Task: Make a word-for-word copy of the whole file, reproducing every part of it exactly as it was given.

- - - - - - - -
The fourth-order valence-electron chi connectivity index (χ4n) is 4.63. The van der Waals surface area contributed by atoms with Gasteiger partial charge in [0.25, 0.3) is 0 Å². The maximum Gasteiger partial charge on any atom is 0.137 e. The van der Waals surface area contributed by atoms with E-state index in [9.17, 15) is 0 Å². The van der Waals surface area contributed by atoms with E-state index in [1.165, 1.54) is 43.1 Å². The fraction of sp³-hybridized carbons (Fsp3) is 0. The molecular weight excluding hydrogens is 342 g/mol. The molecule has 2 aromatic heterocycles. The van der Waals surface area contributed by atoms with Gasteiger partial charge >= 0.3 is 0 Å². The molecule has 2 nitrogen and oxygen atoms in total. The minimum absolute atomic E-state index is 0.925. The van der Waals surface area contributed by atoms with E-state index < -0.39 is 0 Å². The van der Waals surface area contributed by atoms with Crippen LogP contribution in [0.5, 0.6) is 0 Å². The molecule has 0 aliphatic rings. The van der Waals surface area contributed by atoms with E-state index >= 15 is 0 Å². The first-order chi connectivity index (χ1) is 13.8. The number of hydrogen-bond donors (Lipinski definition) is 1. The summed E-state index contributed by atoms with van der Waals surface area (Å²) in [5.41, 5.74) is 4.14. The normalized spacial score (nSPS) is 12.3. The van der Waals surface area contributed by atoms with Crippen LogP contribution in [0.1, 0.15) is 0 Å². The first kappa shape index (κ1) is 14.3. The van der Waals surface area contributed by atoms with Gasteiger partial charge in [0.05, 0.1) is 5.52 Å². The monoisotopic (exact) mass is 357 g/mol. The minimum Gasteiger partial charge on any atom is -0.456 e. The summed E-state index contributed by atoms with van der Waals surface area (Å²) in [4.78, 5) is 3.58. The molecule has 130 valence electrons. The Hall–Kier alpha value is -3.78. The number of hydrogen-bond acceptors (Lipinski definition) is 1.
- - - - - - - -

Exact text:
The fourth-order valence-electron chi connectivity index (χ4n) is 4.63. The van der Waals surface area contributed by atoms with Gasteiger partial charge in [0.25, 0.3) is 0 Å². The maximum Gasteiger partial charge on any atom is 0.137 e. The van der Waals surface area contributed by atoms with E-state index in [9.17, 15) is 0 Å². The van der Waals surface area contributed by atoms with E-state index in [1.165, 1.54) is 43.1 Å². The fraction of sp³-hybridized carbons (Fsp3) is 0. The molecular weight excluding hydrogens is 342 g/mol. The molecule has 2 aromatic heterocycles. The van der Waals surface area contributed by atoms with Gasteiger partial charge >= 0.3 is 0 Å². The molecule has 2 nitrogen and oxygen atoms in total. The minimum absolute atomic E-state index is 0.925. The van der Waals surface area contributed by atoms with E-state index < -0.39 is 0 Å². The van der Waals surface area contributed by atoms with Crippen LogP contribution in [0.5, 0.6) is 0 Å². The molecule has 0 aliphatic rings. The van der Waals surface area contributed by atoms with E-state index >= 15 is 0 Å². The first-order chi connectivity index (χ1) is 13.8. The number of hydrogen-bond donors (Lipinski definition) is 1. The summed E-state index contributed by atoms with van der Waals surface area (Å²) in [5.41, 5.74) is 4.14. The normalized spacial score (nSPS) is 12.3. The van der Waals surface area contributed by atoms with Crippen LogP contribution in [0.1, 0.15) is 0 Å². The first kappa shape index (κ1) is 14.3. The van der Waals surface area contributed by atoms with Gasteiger partial charge in [0.05, 0.1) is 5.52 Å². The monoisotopic (exact) mass is 357 g/mol. The minimum Gasteiger partial charge on any atom is -0.456 e. The summed E-state index contributed by atoms with van der Waals surface area (Å²) in [4.78, 5) is 3.58. The molecule has 130 valence electrons. The Hall–Kier alpha value is -3.78. The number of hydrogen-bond acceptors (Lipinski definition) is 1.